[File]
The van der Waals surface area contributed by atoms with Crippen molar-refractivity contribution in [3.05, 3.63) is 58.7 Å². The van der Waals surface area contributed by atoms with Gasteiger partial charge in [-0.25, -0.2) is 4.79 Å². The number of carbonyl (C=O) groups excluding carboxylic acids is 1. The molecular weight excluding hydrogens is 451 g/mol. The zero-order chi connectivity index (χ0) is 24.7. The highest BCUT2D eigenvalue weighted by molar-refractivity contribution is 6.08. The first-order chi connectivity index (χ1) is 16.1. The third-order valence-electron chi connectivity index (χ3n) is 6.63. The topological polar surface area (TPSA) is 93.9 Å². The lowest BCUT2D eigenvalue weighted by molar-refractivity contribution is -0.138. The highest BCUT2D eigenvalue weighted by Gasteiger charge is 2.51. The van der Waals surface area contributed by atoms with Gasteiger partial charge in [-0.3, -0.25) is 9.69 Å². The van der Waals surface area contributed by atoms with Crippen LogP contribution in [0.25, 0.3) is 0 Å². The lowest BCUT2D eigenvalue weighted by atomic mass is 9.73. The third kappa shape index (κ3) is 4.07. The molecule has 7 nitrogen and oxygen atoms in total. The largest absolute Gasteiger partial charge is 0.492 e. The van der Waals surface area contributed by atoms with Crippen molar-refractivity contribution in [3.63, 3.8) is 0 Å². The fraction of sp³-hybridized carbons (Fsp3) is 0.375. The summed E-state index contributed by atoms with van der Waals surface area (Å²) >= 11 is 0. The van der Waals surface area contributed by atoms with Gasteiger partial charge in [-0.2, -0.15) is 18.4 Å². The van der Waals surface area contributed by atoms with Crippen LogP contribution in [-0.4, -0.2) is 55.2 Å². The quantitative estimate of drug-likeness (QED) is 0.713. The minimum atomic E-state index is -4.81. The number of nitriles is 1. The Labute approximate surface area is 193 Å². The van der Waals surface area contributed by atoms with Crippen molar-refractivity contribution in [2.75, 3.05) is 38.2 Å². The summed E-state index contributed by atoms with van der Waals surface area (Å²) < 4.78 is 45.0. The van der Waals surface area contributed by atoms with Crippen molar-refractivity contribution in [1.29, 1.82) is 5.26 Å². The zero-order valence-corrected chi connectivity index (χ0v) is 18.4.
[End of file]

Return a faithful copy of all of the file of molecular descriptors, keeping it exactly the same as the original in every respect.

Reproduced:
The van der Waals surface area contributed by atoms with Crippen molar-refractivity contribution in [3.05, 3.63) is 58.7 Å². The van der Waals surface area contributed by atoms with Gasteiger partial charge in [-0.25, -0.2) is 4.79 Å². The number of carbonyl (C=O) groups excluding carboxylic acids is 1. The molecular weight excluding hydrogens is 451 g/mol. The zero-order chi connectivity index (χ0) is 24.7. The highest BCUT2D eigenvalue weighted by molar-refractivity contribution is 6.08. The first-order chi connectivity index (χ1) is 16.1. The third-order valence-electron chi connectivity index (χ3n) is 6.63. The topological polar surface area (TPSA) is 93.9 Å². The lowest BCUT2D eigenvalue weighted by molar-refractivity contribution is -0.138. The highest BCUT2D eigenvalue weighted by Gasteiger charge is 2.51. The van der Waals surface area contributed by atoms with Gasteiger partial charge in [-0.3, -0.25) is 9.69 Å². The van der Waals surface area contributed by atoms with Crippen LogP contribution in [0.25, 0.3) is 0 Å². The lowest BCUT2D eigenvalue weighted by atomic mass is 9.73. The third kappa shape index (κ3) is 4.07. The molecule has 7 nitrogen and oxygen atoms in total. The largest absolute Gasteiger partial charge is 0.492 e. The van der Waals surface area contributed by atoms with Crippen molar-refractivity contribution in [3.63, 3.8) is 0 Å². The fraction of sp³-hybridized carbons (Fsp3) is 0.375. The summed E-state index contributed by atoms with van der Waals surface area (Å²) >= 11 is 0. The van der Waals surface area contributed by atoms with Gasteiger partial charge in [-0.2, -0.15) is 18.4 Å². The van der Waals surface area contributed by atoms with Crippen LogP contribution in [-0.4, -0.2) is 55.2 Å². The quantitative estimate of drug-likeness (QED) is 0.713. The minimum atomic E-state index is -4.81. The number of nitriles is 1. The Labute approximate surface area is 193 Å². The van der Waals surface area contributed by atoms with Crippen molar-refractivity contribution in [2.75, 3.05) is 38.2 Å². The summed E-state index contributed by atoms with van der Waals surface area (Å²) < 4.78 is 45.0. The van der Waals surface area contributed by atoms with Crippen molar-refractivity contribution in [1.29, 1.82) is 5.26 Å². The zero-order valence-corrected chi connectivity index (χ0v) is 18.4.